I think you can explain it to a layman provided that they are interested in puzzles in some way. If they are not, they probably won't care about the explanation in any case.
They should learn by example, not by explaining abstract concepts. Goes like this:
Think you have a box of pieces of paper and each paper has a number written on them. Your task is to find out if there are any duplicates (same number printed on two or more pieces of paper). How do you do it?
At this point, they will probably come up with the simple algorithm. They'll say "I pick one, and see if any of the others are the same. If not, I remove that number from the box and repeat with another number".
At this point, make them think about the cost of adding more numbers to the box. How easy it is to do this with 10 numbers? 100 numbers? 1000 numbers?
If you had to do this with 10 numbers as your job, how pissed would you be if I added one number to the box making it 11 numbers? Probably not very much. It is not really harder to check for 11 numbers compared to 10 numbers.
After going through this example, you then show them a simple problem in the NP class. For instance, the subset sum problem. This is a nice problem to introduce because we can use the previous problem's setting to explain it.
Suppose you have a box of papers with numbers printed on them. Can you find me a set of papers summing to a total of 1234?
How hard is this to do with 5 numbers in the box? How hard with 10? How hard with 100? How would you go about doing it?
Now you'll see they will perceive this as a significantly harder problem (because it is).
Ask the same questions. Suppose your job was to find a result with 10 papers. How pissed would you be if I gave you 11 numbers instead? How does the difficulty change when I add more and more numbers? How does it change compared to the previous problem?
Once all is settled, you explain that scientists classify problems according to their complexity, particularly regarding to how the difficulty of a problem increases when you have more and more inputs.
In the first problem, when you add one more input to the problem, your work increases somewhat proportionally (not really, but it will make sense). If it takes you 1 hour to solve a problem in P, if you add one more input, it might take you 1 hour and 10 minutes. Then one more and it might be 1 hour and 22 minutes. and so on.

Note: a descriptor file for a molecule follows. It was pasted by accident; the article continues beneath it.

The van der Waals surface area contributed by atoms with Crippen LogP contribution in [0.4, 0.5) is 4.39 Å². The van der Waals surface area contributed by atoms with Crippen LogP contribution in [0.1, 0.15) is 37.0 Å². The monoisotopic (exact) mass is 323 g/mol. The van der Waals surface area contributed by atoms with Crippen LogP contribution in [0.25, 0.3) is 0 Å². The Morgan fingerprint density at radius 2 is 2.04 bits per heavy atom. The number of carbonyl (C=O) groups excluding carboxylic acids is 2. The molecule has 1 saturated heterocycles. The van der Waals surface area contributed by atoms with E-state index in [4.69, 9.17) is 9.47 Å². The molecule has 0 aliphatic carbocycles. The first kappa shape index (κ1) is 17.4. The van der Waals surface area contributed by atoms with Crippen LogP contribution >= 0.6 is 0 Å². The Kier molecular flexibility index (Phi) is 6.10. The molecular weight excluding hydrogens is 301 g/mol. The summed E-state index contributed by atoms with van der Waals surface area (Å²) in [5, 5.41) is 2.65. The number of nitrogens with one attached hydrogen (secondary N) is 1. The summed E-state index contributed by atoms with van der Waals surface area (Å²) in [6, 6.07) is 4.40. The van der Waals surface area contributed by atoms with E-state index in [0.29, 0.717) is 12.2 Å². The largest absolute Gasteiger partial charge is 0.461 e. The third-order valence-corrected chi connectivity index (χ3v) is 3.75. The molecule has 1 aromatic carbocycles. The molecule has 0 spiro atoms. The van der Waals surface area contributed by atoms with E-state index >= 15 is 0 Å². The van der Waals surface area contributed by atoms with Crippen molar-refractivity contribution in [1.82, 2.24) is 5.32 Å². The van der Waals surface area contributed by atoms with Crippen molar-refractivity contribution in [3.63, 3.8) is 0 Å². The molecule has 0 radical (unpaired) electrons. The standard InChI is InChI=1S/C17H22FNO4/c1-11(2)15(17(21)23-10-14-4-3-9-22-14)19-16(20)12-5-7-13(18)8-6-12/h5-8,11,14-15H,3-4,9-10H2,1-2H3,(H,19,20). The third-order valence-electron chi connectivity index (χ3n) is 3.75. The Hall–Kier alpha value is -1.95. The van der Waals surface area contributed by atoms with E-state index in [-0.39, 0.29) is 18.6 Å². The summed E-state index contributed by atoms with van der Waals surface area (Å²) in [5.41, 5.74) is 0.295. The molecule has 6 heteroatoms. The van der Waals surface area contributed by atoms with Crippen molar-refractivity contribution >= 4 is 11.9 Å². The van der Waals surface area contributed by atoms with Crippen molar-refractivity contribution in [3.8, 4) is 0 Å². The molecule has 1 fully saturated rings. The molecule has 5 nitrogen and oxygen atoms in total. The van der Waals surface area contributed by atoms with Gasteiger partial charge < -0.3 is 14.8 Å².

For the second problem, adding more and more inputs explodes the time required to solve it. At best, doubles it. Adding one more input essentially means doing everything you did up to that point and doubling all your previous efforts best case. If it takes you 1 hour to solve it, adding one more input means it will now take 2 hours. One more and 4 hours. Add ten more inputs and it will take ~43 days. Eleven more will take ~85 days and twenty more inputs will take 119 years. The complexity of the problem absolutely explodes with the amount of input.
Explain to them that a lot of practical problems we have are similar to the subset sum problem. Actually a lot of the hard problems we have can be simplified into the subset sum problem. Tell them about the Travelling Salesman Problem for instance. If you can find a simple method to solve the subset sum problem quickly, you can essentially solve thousands and thousands of hard and practical problems in one swoop.
P=NP problem deals with this. Might there be an ingenious solution to the subset sum problem such that adding more and more inputs do not add much work to be done to solve it? Even proving it is not possible will solve the P=NP problem. No one has been able to show that this is impossible. No one has been able to show that is it possible either.
The practicality of the problem deals with computational time and work. So it is important for you to explain this to laymen on a plane they can relate to. When they feel they are the ones supposed to be doing the work and spending the time, I believe they will get the main ideas behind it.
And understanding this will pave way to understanding more about complexity theory. For instance Chess is an even harder problem. In subset sum problem, you can check the solution easily, once you grab a bunch of numbers, checking the solution is as easy as summing them. If you are searching the best next move in chess, and evaluate all legal moves while doing so, how do you even check if a move you picked randomly is good or not? Even the "check the random solution" step is a hard problem within itself.
As long as your audience can relate in some basic way (everyone can relate with work and time it takes to complete a job) and they are interested, I think they will be able to get the gist of it.